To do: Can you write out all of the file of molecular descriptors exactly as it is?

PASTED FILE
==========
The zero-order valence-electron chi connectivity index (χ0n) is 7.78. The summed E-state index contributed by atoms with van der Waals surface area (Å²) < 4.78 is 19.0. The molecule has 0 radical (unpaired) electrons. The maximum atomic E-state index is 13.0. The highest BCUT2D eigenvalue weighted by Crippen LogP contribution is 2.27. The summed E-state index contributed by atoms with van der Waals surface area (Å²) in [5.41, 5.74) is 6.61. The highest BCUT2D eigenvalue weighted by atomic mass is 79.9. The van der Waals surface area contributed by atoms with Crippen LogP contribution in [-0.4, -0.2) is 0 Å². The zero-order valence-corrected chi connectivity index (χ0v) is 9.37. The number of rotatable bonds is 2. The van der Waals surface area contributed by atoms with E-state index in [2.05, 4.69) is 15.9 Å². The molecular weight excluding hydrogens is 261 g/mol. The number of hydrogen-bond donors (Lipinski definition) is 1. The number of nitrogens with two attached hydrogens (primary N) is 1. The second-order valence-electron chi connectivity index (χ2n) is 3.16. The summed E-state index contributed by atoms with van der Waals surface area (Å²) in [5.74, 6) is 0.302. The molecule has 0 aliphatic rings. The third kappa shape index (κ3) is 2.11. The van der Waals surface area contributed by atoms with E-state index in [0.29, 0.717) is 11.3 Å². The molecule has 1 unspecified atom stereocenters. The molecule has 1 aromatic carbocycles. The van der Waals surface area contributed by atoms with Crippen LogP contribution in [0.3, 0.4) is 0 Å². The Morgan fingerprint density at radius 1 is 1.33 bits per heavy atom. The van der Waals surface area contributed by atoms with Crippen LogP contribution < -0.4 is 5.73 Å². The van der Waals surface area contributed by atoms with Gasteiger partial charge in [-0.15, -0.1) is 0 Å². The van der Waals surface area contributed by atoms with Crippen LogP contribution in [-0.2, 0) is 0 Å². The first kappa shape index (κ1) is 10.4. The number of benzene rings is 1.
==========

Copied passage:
The zero-order valence-electron chi connectivity index (χ0n) is 7.78. The summed E-state index contributed by atoms with van der Waals surface area (Å²) < 4.78 is 19.0. The molecule has 0 radical (unpaired) electrons. The maximum atomic E-state index is 13.0. The highest BCUT2D eigenvalue weighted by Crippen LogP contribution is 2.27. The summed E-state index contributed by atoms with van der Waals surface area (Å²) in [5.41, 5.74) is 6.61. The highest BCUT2D eigenvalue weighted by atomic mass is 79.9. The van der Waals surface area contributed by atoms with Crippen LogP contribution in [-0.4, -0.2) is 0 Å². The zero-order valence-corrected chi connectivity index (χ0v) is 9.37. The number of rotatable bonds is 2. The van der Waals surface area contributed by atoms with E-state index in [2.05, 4.69) is 15.9 Å². The molecular weight excluding hydrogens is 261 g/mol. The number of hydrogen-bond donors (Lipinski definition) is 1. The number of nitrogens with two attached hydrogens (primary N) is 1. The second-order valence-electron chi connectivity index (χ2n) is 3.16. The summed E-state index contributed by atoms with van der Waals surface area (Å²) in [5.74, 6) is 0.302. The molecule has 0 aliphatic rings. The third kappa shape index (κ3) is 2.11. The van der Waals surface area contributed by atoms with E-state index in [0.29, 0.717) is 11.3 Å². The molecule has 1 unspecified atom stereocenters. The molecule has 1 aromatic carbocycles. The van der Waals surface area contributed by atoms with Crippen LogP contribution in [0.3, 0.4) is 0 Å². The Morgan fingerprint density at radius 1 is 1.33 bits per heavy atom. The van der Waals surface area contributed by atoms with Crippen LogP contribution < -0.4 is 5.73 Å². The van der Waals surface area contributed by atoms with Gasteiger partial charge in [-0.15, -0.1) is 0 Å². The van der Waals surface area contributed by atoms with Crippen LogP contribution in [-0.2, 0) is 0 Å². The first kappa shape index (κ1) is 10.4. The number of benzene rings is 1.